Hormones

Although women do get breakouts in line with their menstrual cycle, this is just fluctuating hormones and not actual acne (for that you'll need the 10 best spot treatments); acne is when you have papules and pustules that are consistently occurring.

Hormonal imbalances can often lead to acne, so tackling this may reduce yours. “Every hormone that your body makes needs to be processed by the liver," says Allred. "If your liver is struggling and functioning sub-optimally, this may reflect on your skin as acne. I’d prescribe some zinc, which is required for the enzymes which make hormones less toxic and potent. Other substances which aid detoxification and may help include amino acids such as glutathione, NAC and methionine, as well as a few herbs such a milk thistle, dandelion and beetroot,” advises Allred.

Hygiene

If you can’t find another cause, there’s every chance your acne may simply be down to sleeping on a pillow covering in bacteria nightly. Dermatologist Dr Lancer suggests changing your pillowcase every few nights to avoid causing acne through bacteria, and also cautions against using fabric softeners: “they can clog pores and cause irritation.”

Apply the same rule to your towels and flannels, and remember that your phone carries bacteria, so give it a wipe with an antibacterial gel before you press it to your face.

Finally, wash your make-up brushes. A poll of 2,000 women by Superdrug beauty line B. Revealed that 38% had never washed their make-up brushes, with just 4% washing them after each use. It may be a faff, but if you don’t wash your brushes after each use, you risk leaving them to be a multiplying ground for bacteria, which you’ll then just transfer to your face - and make-up palettes - whenever you use them. Check out our guide to the best makeup brushes

… And here are some of our top acne treatments, plus some of the best foundations for acne if you want to cover yours:

Skincare

Your skin MUST be clean before you hit the pillow if you want to reduce your acne. The word clean does not mean a quick face wipe rubbed over skin before bed. It means cleansing properly twice - once to remove make-up and dirt, and a second time to actually clean skin. It also means introducing an active that’ll help to gently unclog pores. AHAs are good as they’ll help to slough off the top layer of dead skin, lessening the chances of clogs, while BHA salicylic acid goes a step further and will penetrate the pore, helping to break down the blockage.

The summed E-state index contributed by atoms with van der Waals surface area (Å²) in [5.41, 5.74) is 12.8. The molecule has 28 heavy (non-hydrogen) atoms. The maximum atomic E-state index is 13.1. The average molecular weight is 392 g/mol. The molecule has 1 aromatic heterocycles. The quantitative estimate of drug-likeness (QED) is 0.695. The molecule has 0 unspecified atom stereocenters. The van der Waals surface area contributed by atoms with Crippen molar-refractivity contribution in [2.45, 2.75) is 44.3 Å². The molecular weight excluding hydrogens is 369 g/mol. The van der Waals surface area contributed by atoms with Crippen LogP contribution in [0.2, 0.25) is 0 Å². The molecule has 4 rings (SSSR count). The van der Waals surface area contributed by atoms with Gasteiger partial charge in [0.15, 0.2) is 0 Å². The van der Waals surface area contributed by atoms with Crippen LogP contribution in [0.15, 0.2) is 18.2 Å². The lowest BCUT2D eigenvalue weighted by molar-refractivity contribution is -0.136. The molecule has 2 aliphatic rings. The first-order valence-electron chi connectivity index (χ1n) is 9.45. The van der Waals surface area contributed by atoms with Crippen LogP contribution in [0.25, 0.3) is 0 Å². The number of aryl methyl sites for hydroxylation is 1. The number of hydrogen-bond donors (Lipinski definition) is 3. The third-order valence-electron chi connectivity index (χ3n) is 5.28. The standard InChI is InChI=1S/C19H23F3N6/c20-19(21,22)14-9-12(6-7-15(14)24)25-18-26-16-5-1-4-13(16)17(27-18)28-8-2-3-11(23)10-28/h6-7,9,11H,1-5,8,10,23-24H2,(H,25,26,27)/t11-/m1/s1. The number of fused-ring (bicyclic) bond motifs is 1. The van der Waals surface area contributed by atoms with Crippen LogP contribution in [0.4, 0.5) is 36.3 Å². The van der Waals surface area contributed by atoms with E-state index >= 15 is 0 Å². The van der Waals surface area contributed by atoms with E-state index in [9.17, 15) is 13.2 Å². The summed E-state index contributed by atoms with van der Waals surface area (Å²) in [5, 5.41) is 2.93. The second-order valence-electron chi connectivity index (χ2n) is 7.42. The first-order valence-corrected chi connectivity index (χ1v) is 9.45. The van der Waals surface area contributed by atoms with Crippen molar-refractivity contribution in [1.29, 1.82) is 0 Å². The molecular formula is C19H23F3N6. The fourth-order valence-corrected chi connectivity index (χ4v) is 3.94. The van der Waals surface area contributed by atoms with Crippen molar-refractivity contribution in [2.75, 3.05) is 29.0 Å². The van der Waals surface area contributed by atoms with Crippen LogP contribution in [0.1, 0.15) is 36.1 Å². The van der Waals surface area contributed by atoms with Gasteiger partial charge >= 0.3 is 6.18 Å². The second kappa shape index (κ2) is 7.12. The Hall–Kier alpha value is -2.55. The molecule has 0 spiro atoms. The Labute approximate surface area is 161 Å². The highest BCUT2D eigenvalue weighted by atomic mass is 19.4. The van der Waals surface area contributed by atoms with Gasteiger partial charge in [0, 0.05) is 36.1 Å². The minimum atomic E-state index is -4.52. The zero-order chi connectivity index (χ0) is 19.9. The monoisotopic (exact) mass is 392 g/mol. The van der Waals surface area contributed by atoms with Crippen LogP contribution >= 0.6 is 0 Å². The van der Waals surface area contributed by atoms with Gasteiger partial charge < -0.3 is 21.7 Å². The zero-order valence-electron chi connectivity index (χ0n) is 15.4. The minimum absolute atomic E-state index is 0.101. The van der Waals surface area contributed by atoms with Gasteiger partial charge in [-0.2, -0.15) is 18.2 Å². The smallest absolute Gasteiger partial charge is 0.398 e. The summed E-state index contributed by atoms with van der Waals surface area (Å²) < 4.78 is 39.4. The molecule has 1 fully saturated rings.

Also, don’t skip hydration - while a heavy moisturiser may well sit on the surface of your skin and lead to further clogs, a serum or lightweight moisturiser will feed the skin and help to stop the cycle of overproducing oil. 

Acupuncture

If you’re looking for balance and want to try the alternative route, Chinese medicine may be a good way to go - they interpret acne as the effect of an imbalance of the organs that are related to the health of the skin. In this model, the skin is affected by overwhelming fluctuations of hormones affecting sebum production as well as the pH of skin triggering bacteria growth and clogged pores. The actual skin has no problem; however it reflects the internal imbalances.

LED Therapy

LED light-emitting diode (LED) technology, inspired by NASA research, will activate an anti-inflammatory response that’s vital for the skin mechanisms and will address the irregularities from a cellular level . Specific wavelengths of light target the strain of bacteria that plays a pivotal role in causing acne for many people. Book in for an LED facial with Debbie Thomas, or get your hands on Neutrogena’s new Light Therapy Acne Mask and use it at home.

Below are the best anti-acne products that we've tried: